Avid Media Composer Notes
Intro - Avid Media Composer might be a bit more complicated and not as straightforward as Final Cut Pro or Premiere, but it is powerful, customizable, and very well supported.
There are a huge amount of tutorials and lessons on-line. My top resource suggestions include:
The program has been around for quite some time. So for whatever question you might have, chances are it's been asked and answered. Also, be sure you know how to get to the help pages. These come with the application and cover most everything the program can do.
Works with 3rd party hardware.
AMA (Avid Media Access) linking - This lets users link to a variety of file formats, such as Canon, Sony & Panasonic camera files. So instead of converting to an Avid codec users can work directly with native formats. It works fine for short projects but will result in sluggish performance for large projects (E.g. documentaries and features). It is highly recommended that you transcode to an DnxHD codec for long form projects.
Know where your stuff goes! - Avid Media Composer stores media files, project
files, and user files in different places than you might be accustomed
to with Final Cut Pro or Premiere.
Media files go in the "Avid MediaFiles" folder. This folder must be set on a (fast) media drive at the root level. Avid will often create this folder on any drives other than your media drive- so be sure to check the dialog boxes carefully when importing or transcoding media.
Know where all of the various files associated with an Avid project are stored!
- Media files - go into the Avid MediaFiles folders
- Projects - are saved either in the Users/Shared or Users/Username folder, or can even be saved on an external drive
- The Attic Folder - where autosave backup files are stored. This can be found in the Users/Shared/AvidMediaComposer folder. (You can also search for it.)
Starting the Avid - the Select Project window - After you launch Media Composer, you'll be greeted with the Select Project window. You've got to select a project or make a new one. (Unlike FCP
where you can have multiple projects open.)
Note that you can select your user profile. This will load your custom display and editing preferences.
Know where your project is stored! You can store the project anywhere you'd like, such as on your
external media drive. For Production Lab computers you need to use either "Shared" or "External" (So you could place it on a specific drive- an external one for instance.)
Media Creation and Settings - Avid Media Composer is flexible and can work in a number of different resolutions, file formats and even supports 3D. You can have different resolutions in the same sequence. However when Media Composer transcodes or generates media, you need to specify what format/resolution you desire. Jim's suggestion for your class projects is DNxHD 145.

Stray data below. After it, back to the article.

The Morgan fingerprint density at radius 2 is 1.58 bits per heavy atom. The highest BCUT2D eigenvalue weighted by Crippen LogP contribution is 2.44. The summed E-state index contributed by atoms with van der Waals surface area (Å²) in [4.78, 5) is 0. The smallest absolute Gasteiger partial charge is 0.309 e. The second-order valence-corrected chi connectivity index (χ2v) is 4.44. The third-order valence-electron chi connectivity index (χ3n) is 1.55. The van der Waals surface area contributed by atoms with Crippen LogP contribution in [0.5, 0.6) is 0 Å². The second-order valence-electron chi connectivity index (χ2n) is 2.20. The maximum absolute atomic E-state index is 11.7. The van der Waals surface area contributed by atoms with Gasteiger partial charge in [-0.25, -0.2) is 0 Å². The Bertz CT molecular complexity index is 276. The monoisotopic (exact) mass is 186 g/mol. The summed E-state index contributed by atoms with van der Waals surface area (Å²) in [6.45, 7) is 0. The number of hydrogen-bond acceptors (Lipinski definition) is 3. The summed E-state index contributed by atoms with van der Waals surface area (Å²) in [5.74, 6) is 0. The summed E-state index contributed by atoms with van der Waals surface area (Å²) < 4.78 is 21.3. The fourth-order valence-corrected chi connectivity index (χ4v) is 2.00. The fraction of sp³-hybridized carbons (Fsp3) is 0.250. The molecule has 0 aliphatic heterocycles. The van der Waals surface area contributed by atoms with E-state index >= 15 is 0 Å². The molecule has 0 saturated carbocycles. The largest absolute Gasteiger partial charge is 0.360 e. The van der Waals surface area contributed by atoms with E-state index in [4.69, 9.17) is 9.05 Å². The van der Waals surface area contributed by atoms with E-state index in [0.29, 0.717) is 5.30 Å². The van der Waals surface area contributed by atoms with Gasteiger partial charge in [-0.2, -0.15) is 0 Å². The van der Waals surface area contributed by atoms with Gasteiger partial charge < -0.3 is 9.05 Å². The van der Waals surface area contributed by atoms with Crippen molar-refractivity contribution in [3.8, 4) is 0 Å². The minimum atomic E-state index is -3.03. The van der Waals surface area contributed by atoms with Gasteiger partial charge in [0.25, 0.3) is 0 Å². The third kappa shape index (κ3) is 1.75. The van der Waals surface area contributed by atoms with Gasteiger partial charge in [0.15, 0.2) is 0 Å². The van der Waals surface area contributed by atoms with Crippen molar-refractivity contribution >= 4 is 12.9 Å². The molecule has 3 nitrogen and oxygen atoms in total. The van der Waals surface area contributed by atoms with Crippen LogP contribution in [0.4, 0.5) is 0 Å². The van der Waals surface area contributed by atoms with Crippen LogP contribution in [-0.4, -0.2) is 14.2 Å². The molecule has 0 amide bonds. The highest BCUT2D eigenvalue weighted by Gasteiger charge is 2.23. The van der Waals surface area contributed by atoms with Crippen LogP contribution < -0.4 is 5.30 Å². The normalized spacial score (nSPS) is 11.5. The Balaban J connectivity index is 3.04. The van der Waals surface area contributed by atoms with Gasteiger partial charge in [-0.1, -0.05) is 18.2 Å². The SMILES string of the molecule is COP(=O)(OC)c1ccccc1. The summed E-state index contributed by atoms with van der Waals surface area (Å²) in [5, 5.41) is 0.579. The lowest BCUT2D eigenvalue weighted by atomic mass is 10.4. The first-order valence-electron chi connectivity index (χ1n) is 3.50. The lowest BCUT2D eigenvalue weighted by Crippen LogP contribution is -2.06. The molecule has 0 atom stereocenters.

Once you've started a project -
Project Window: This is the main "go to" window where you access bins, settings, and effects. To see your bins, click on the "Bins" tab.
Note the little banded square icon (right underneath the "Bins" tab). This is a contextual "fast menu" that offers different choices depending on what's selected (Bins, Effects, Volumes, etc.)
Closing a Project
Command-Q will prompt you to leave the application. If you just want to close the project (say you want to edit a different project) use the banded square menu in the main Project Window. (Just make sure you have nothing selected or "close project" won't be an option.
Be sure you see how to create new bins, delete bins, and nest them inside of folders. You can rearrange the columns and sort the contents by right clicking on a column heading. The pop-up fast menu at the bottom left corner of the bin offers many options and controls. The button just right of it lets you choose text, frame or script. The drop down menu next to this lets you see useful info (E.g. format and volume) and also lets you save/recall your bin settings.
T351 - Importing your first media files - Assuming you have footage on an SD or a CF card: Insert the card. A new bin should open with all of your clips. They are not on your media drive yet- they are still on the card and should be imported or transcoded. Let's transcode them by selecting all, right-clicking, and selecting the Consolidate/Transcode command. This will bring up the Consolidate/Transcode window. Choose the Transcode button at the top left. Directly underneath make sure that your T351 Lab's folder is selected. For Target Video Resolution let's choose DNxHD145 for now. (Good for most 1080i broadcast.) Lastly, click the Transcode button at the bottom right. Your clips should now start becoming transcoded and copied in the Avid MediaFiles folder on your media drive.